Why Bitcoin isn’t libertarian

Ouch! Martin Hutchinson:

The Mt. Gox fiasco indicated both the economic and philosophical disadvantages of Bitcoin. Economically, it must be an iron law of computer programming that any program which can be written can be hacked, and hence there is no completely secure store of value in cyberspace. Furthermore the barriers to entry for new cryptocurrencies are laughably low, so there are now more than 60 such items, each sucking up some of the potential support for Bitcoin. In spite of the best endeavors of Bitcoin’s creators, the supply of Bitcoin is not truly limited, holdings of Bitcoin are not truly secure and since the currency is as attractive to scam artists as to anyone, it will inevitably attract scams, at least so long as it appears to represent substantial value.

Bad luck, Millennials. Your new and clever scheme to replicate the old-fashioned virtues of gold in the cybersphere appears to have fallen apart. Like other Millennial enthusiasms, such as Edward Snowden and Wikileaks, your “libertarian” creation has turned out not to increase liberty and well-being at all, but simply to destabilize a gimcrack Baby-Boom-designed system that was already in deep trouble because old-fashioned virtues had been ignored for too long.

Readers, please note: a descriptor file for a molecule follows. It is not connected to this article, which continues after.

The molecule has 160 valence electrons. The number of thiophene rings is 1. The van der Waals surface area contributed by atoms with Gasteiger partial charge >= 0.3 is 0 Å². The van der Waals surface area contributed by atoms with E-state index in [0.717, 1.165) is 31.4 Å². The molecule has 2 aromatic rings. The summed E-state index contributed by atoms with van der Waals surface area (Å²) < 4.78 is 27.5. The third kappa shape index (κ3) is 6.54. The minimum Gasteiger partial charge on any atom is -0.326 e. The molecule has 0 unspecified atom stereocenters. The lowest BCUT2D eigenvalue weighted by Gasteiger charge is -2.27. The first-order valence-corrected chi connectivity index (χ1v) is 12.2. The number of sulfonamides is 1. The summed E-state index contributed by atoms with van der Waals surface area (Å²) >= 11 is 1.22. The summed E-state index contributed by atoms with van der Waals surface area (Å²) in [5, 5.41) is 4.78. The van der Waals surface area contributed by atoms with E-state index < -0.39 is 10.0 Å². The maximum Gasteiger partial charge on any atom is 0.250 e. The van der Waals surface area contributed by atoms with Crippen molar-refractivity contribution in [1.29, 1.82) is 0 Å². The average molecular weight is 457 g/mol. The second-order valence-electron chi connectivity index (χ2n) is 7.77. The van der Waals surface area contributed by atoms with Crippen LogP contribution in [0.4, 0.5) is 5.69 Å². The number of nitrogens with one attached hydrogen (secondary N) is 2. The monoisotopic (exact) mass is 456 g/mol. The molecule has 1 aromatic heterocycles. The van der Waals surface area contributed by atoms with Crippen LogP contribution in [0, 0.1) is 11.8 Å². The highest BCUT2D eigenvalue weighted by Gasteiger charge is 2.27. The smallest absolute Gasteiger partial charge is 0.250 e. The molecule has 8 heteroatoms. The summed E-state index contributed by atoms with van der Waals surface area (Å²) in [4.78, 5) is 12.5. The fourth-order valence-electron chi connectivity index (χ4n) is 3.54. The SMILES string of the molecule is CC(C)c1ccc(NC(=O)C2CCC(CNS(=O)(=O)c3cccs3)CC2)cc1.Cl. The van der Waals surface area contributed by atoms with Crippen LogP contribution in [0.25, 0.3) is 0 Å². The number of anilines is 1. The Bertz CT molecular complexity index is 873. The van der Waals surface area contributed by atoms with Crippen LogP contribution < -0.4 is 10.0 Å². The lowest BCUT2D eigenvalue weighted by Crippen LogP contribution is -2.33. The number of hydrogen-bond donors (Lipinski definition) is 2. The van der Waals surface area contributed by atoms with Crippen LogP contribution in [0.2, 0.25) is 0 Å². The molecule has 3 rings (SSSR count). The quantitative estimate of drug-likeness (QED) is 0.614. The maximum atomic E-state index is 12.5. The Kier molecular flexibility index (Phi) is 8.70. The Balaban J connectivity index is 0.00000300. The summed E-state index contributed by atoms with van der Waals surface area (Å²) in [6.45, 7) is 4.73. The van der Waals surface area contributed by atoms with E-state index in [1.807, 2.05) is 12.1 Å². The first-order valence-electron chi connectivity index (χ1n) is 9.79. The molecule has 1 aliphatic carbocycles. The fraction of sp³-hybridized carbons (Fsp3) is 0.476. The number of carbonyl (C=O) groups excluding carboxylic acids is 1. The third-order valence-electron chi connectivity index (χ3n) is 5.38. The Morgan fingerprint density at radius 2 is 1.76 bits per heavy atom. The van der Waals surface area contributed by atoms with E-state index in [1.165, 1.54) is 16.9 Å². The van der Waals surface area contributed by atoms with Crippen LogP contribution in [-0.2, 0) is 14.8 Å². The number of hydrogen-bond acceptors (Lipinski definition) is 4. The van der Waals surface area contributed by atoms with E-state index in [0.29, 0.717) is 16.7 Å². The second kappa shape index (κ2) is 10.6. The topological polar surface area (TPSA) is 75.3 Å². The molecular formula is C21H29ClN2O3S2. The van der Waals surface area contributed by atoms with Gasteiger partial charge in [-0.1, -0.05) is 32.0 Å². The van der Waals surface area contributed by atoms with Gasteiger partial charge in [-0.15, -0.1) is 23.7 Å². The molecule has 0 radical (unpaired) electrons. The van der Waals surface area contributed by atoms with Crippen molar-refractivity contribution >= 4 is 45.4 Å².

Follow James Pethokoukis on Twitter at @JimPethokoukis, and AEIdeas at @AEIdeas.

2 thoughts on “Why Bitcoin isn’t libertarian

  1. Bitcoin is not a currency. It is the Emperor’s New Clothes of currencies. It is the internet version of monopoly money. I can’t understand how people would put real money into a fake “currency.” Trading in Bitcoins is more like commodity trading, but with something that doesn’t exist. It is the Dungeons and Dragons of currencies.

    If I printed out 21MM sheet of paper call BM Notes, why would anyone think they should be worth $500 each.

    If you put money in this you are a moron.

    BTW making any comparison between Bitcoin and Edward Snowden or Wikileaks is also moronic.

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